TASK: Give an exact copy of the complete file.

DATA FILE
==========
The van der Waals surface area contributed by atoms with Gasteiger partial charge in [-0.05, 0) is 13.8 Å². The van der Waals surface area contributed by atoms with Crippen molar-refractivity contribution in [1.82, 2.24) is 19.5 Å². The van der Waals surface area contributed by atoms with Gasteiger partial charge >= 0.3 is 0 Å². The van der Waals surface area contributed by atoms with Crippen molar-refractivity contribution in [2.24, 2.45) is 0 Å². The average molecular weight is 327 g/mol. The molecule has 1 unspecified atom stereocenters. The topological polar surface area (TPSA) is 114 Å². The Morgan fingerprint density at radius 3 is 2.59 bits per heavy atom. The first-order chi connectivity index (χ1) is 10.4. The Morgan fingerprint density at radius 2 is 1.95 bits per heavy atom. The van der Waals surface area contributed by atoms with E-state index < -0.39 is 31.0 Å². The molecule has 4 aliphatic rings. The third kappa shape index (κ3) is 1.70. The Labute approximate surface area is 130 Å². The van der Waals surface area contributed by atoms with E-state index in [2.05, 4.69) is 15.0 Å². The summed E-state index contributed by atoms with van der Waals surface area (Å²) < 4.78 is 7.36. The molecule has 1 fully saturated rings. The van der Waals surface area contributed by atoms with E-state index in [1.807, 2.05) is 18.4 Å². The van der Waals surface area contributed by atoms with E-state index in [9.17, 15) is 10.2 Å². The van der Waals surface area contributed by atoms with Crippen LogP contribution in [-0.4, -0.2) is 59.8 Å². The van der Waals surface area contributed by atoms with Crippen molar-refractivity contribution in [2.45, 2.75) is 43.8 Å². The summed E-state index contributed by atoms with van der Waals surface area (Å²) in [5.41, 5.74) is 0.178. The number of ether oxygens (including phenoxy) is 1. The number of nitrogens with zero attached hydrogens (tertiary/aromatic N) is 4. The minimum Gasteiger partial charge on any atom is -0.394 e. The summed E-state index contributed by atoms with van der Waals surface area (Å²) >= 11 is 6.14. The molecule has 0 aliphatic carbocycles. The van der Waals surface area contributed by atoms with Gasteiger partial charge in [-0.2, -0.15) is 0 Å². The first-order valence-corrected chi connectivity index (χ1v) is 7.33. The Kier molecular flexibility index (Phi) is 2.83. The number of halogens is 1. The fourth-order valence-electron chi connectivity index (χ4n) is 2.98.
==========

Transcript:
The van der Waals surface area contributed by atoms with Gasteiger partial charge in [-0.05, 0) is 13.8 Å². The van der Waals surface area contributed by atoms with Crippen molar-refractivity contribution in [1.82, 2.24) is 19.5 Å². The van der Waals surface area contributed by atoms with Gasteiger partial charge >= 0.3 is 0 Å². The van der Waals surface area contributed by atoms with Crippen molar-refractivity contribution in [2.24, 2.45) is 0 Å². The average molecular weight is 327 g/mol. The molecule has 1 unspecified atom stereocenters. The topological polar surface area (TPSA) is 114 Å². The Morgan fingerprint density at radius 3 is 2.59 bits per heavy atom. The first-order chi connectivity index (χ1) is 10.4. The Morgan fingerprint density at radius 2 is 1.95 bits per heavy atom. The van der Waals surface area contributed by atoms with E-state index < -0.39 is 31.0 Å². The molecule has 4 aliphatic rings. The third kappa shape index (κ3) is 1.70. The Labute approximate surface area is 130 Å². The van der Waals surface area contributed by atoms with E-state index in [2.05, 4.69) is 15.0 Å². The summed E-state index contributed by atoms with van der Waals surface area (Å²) < 4.78 is 7.36. The molecule has 1 fully saturated rings. The van der Waals surface area contributed by atoms with E-state index in [1.807, 2.05) is 18.4 Å². The van der Waals surface area contributed by atoms with E-state index in [9.17, 15) is 10.2 Å². The van der Waals surface area contributed by atoms with Crippen LogP contribution in [-0.4, -0.2) is 59.8 Å². The van der Waals surface area contributed by atoms with Crippen molar-refractivity contribution in [2.45, 2.75) is 43.8 Å². The summed E-state index contributed by atoms with van der Waals surface area (Å²) in [5.41, 5.74) is 0.178. The number of ether oxygens (including phenoxy) is 1. The number of nitrogens with zero attached hydrogens (tertiary/aromatic N) is 4. The minimum Gasteiger partial charge on any atom is -0.394 e. The summed E-state index contributed by atoms with van der Waals surface area (Å²) >= 11 is 6.14. The molecule has 0 aliphatic carbocycles. The van der Waals surface area contributed by atoms with Gasteiger partial charge in [-0.2, -0.15) is 0 Å². The first-order valence-corrected chi connectivity index (χ1v) is 7.33. The Kier molecular flexibility index (Phi) is 2.83. The number of halogens is 1. The fourth-order valence-electron chi connectivity index (χ4n) is 2.98.